14 Thai students face seven years in jail for anti-junta rally

BANGKOK- Fourteen Thai students were taken into custody Saturday after staging an anti-coup rally on charges that could see them jailed for seven years, as the ruling junta sharply escalates its chokehold on dissent.

The pro-democracy campaigners are among the few activists that have dared to publicly challenge Thailand's military rulers, who imposed severe curbs on civil liberties after seizing power from an elected government last year.

Their arrests Friday followed a peaceful protest calling for an end to junta rule a day earlier at Bangkok's Democracy Monument, where spirited speeches and songs were met with claps and cheers from dozens of supporters.

Political gatherings and criticism of the junta have been banned under the military regime and on Saturday Thailand's army chief starkly warned backers of the students to end their support.

The 14 activists - university students in their 20s including one woman - were taken to a remand prison in northern Bangkok in the early hours of Saturday, Colonel Chumphol Chanchanayothin, superintendent of a police station in the capital's old quarter, told AFP.

They were each charged with "violating national security", he told AFP, an offence under section 116 of Thailand's criminal code that carries up to seven years in jail. Lawyers for the activists and rights groups have described the charge as "sedition".

The students are also charged with breaching the junta order against public gatherings but "face a maximum of seven years in jail", Chumphol said.

After the charges were filed the activists were taken to Bangkok's military court late Friday, which was surrounded by scores of their friends and supporters, Kunthika Nutcharut, part of the legal team representing the students, told AFP.

"They refused bail as they don't recognise the authority of the military court," she said.

'Escalation of repression'

Speaking to reporters Saturday, Army Chief Udomdej Sitabutr issued a firm warning to any supporters of the detained activists in comments that just stopped short of threatening further arrests.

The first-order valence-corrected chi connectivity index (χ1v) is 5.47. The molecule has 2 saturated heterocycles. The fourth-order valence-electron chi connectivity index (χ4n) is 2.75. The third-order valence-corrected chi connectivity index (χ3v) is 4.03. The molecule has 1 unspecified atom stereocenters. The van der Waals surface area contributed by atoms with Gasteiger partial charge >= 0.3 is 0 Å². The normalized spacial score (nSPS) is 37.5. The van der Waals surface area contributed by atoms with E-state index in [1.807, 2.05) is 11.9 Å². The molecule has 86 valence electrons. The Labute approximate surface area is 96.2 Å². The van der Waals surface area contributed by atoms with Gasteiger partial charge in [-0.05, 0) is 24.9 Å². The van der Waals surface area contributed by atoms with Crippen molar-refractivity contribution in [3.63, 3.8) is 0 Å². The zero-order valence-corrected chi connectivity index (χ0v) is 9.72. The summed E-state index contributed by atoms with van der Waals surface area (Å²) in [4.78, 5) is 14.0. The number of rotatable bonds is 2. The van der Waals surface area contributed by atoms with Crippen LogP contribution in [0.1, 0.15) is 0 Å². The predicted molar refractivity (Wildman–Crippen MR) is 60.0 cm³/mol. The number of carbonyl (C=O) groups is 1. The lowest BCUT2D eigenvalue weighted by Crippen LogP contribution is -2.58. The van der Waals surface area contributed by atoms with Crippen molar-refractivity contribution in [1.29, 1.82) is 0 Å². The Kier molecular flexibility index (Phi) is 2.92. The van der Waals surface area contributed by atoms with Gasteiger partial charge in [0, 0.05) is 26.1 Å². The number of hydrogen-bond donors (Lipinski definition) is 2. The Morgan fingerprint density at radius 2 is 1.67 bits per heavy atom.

"Those who support them must stop. We know all of your names," he said.

The 14 students belong to groups that have staged small but symbolic acts of anti-coup protest including raising the three-fingered salute from "The Hunger Games" films or publically reading George Orwell's anti-authoritarian novel "Nineteen Eighty-Four" - actions that have triggered arrests.

Sunai Phasuk of Human Rights Watch told AFP the use of the 116 charge reflected "a serious escalation of repression" under the junta and showed it had "no intention" of returning democracy to the country.

"This is the most heavy-handed response by the military regime to peaceful assembly yet," he said.

"There is no space to express disagreement... what is waiting for Thailand is a deepening of dictatorship," he said, as the rights group called for all charges against the students to be dropped and their immediate release.

Last month seven of the 14 charged had participated in a prominent anti-coup rally to mark one year since the takeover in the capital, quashed only when police dragged away and held overnight dozens of students in angry scenes.

The other half of the detained group, who study in the northeastern city of Khon Kaen, staged a similar rally last month and have been dubbed the "Magnificent Seven" on social media.

Complaints against police

One of the activists from last month's protest in Bangkok was charged with illegal assembly, carrying a maximum jail term of six months, on Wednesday. Also that day, the students who were charged Friday filed complaints against police alleging maltreatment by authorities back in May.

Police did not charge the group of 14 then and unusually held back from the protest at Democracy Monument, which the activists draped with black banners and stickers saying "no coup".

Instead authorities arrested them late Friday afternoon, hours after encircling the house where they had been seeking refuge.

Thailand's generals claim the May 2014 coup was essential to restore order after months of often violent protests against the elected government of Yingluck Shinawatra.

But opponents say it was the latest manoeuvre by Bangkok-based royalist elites, backed by large swathes of the military, to scupper democracy.

The coup was the latest crisis in the country's bitterly divided politics that roughly pits the capital elites against working-class voters in the northern provinces who are loyal to the Shinawatras, whose parties have won every election since 2001.

On Friday junta chief Prayut Chan-O-Cha accused "politicians" of encouraging the student protests but did not go as far to name any.